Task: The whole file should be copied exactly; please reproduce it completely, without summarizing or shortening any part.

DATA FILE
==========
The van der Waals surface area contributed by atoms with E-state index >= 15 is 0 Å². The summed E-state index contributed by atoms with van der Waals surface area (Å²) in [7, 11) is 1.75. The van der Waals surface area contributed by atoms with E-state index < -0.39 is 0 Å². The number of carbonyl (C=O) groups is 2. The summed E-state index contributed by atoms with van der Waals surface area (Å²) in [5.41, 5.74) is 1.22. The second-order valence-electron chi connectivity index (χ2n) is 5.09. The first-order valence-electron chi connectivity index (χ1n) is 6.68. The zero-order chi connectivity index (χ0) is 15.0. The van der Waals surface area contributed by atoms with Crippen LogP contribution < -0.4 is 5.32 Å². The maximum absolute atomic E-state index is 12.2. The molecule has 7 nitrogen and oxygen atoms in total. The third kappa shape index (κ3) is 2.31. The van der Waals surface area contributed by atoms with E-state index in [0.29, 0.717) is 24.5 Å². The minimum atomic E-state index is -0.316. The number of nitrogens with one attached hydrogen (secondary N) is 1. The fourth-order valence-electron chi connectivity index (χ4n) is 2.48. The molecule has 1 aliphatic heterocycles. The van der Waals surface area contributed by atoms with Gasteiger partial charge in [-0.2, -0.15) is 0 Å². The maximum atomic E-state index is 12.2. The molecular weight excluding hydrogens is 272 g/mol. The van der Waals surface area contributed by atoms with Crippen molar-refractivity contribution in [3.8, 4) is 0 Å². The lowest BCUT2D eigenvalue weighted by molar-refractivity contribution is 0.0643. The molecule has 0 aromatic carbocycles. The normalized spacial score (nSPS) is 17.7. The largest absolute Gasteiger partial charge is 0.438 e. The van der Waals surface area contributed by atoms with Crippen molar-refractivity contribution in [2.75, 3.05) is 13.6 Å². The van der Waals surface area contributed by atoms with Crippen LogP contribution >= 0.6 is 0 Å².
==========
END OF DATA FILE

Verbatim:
The van der Waals surface area contributed by atoms with E-state index >= 15 is 0 Å². The summed E-state index contributed by atoms with van der Waals surface area (Å²) in [7, 11) is 1.75. The van der Waals surface area contributed by atoms with E-state index < -0.39 is 0 Å². The number of carbonyl (C=O) groups is 2. The summed E-state index contributed by atoms with van der Waals surface area (Å²) in [5.41, 5.74) is 1.22. The second-order valence-electron chi connectivity index (χ2n) is 5.09. The first-order valence-electron chi connectivity index (χ1n) is 6.68. The zero-order chi connectivity index (χ0) is 15.0. The van der Waals surface area contributed by atoms with Crippen LogP contribution < -0.4 is 5.32 Å². The maximum absolute atomic E-state index is 12.2. The molecule has 7 nitrogen and oxygen atoms in total. The third kappa shape index (κ3) is 2.31. The van der Waals surface area contributed by atoms with E-state index in [0.29, 0.717) is 24.5 Å². The minimum atomic E-state index is -0.316. The number of nitrogens with one attached hydrogen (secondary N) is 1. The fourth-order valence-electron chi connectivity index (χ4n) is 2.48. The molecule has 1 aliphatic heterocycles. The van der Waals surface area contributed by atoms with Gasteiger partial charge in [-0.2, -0.15) is 0 Å². The maximum atomic E-state index is 12.2. The molecular weight excluding hydrogens is 272 g/mol. The van der Waals surface area contributed by atoms with Crippen molar-refractivity contribution in [3.8, 4) is 0 Å². The lowest BCUT2D eigenvalue weighted by molar-refractivity contribution is 0.0643. The molecule has 0 aromatic carbocycles. The normalized spacial score (nSPS) is 17.7. The largest absolute Gasteiger partial charge is 0.438 e. The van der Waals surface area contributed by atoms with Crippen molar-refractivity contribution in [2.75, 3.05) is 13.6 Å². The van der Waals surface area contributed by atoms with Crippen LogP contribution >= 0.6 is 0 Å².